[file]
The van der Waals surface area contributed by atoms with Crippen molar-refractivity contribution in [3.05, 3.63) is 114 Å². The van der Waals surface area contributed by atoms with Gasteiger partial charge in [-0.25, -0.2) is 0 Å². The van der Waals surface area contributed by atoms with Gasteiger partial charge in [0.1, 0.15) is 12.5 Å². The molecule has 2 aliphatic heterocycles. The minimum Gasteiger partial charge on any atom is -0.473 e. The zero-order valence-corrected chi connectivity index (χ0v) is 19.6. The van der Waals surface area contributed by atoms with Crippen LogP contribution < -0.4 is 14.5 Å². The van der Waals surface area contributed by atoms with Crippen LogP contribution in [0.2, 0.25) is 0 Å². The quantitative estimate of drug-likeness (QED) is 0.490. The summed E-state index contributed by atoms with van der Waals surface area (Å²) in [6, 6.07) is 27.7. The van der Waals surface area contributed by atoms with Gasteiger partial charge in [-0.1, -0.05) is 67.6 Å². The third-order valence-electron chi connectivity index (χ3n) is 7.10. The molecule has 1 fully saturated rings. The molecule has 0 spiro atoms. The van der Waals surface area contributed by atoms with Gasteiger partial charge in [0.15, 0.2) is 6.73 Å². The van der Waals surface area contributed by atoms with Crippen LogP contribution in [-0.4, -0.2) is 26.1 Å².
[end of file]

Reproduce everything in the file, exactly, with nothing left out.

The van der Waals surface area contributed by atoms with Crippen molar-refractivity contribution in [3.05, 3.63) is 114 Å². The van der Waals surface area contributed by atoms with Gasteiger partial charge in [-0.25, -0.2) is 0 Å². The van der Waals surface area contributed by atoms with Gasteiger partial charge in [0.1, 0.15) is 12.5 Å². The molecule has 2 aliphatic heterocycles. The minimum Gasteiger partial charge on any atom is -0.473 e. The zero-order valence-corrected chi connectivity index (χ0v) is 19.6. The van der Waals surface area contributed by atoms with Crippen LogP contribution < -0.4 is 14.5 Å². The van der Waals surface area contributed by atoms with Crippen LogP contribution in [0.2, 0.25) is 0 Å². The quantitative estimate of drug-likeness (QED) is 0.490. The summed E-state index contributed by atoms with van der Waals surface area (Å²) in [6, 6.07) is 27.7. The van der Waals surface area contributed by atoms with Gasteiger partial charge in [-0.1, -0.05) is 67.6 Å². The third-order valence-electron chi connectivity index (χ3n) is 7.10. The molecule has 1 fully saturated rings. The molecule has 0 spiro atoms. The van der Waals surface area contributed by atoms with Gasteiger partial charge in [0.15, 0.2) is 6.73 Å². The van der Waals surface area contributed by atoms with Crippen LogP contribution in [-0.4, -0.2) is 26.1 Å².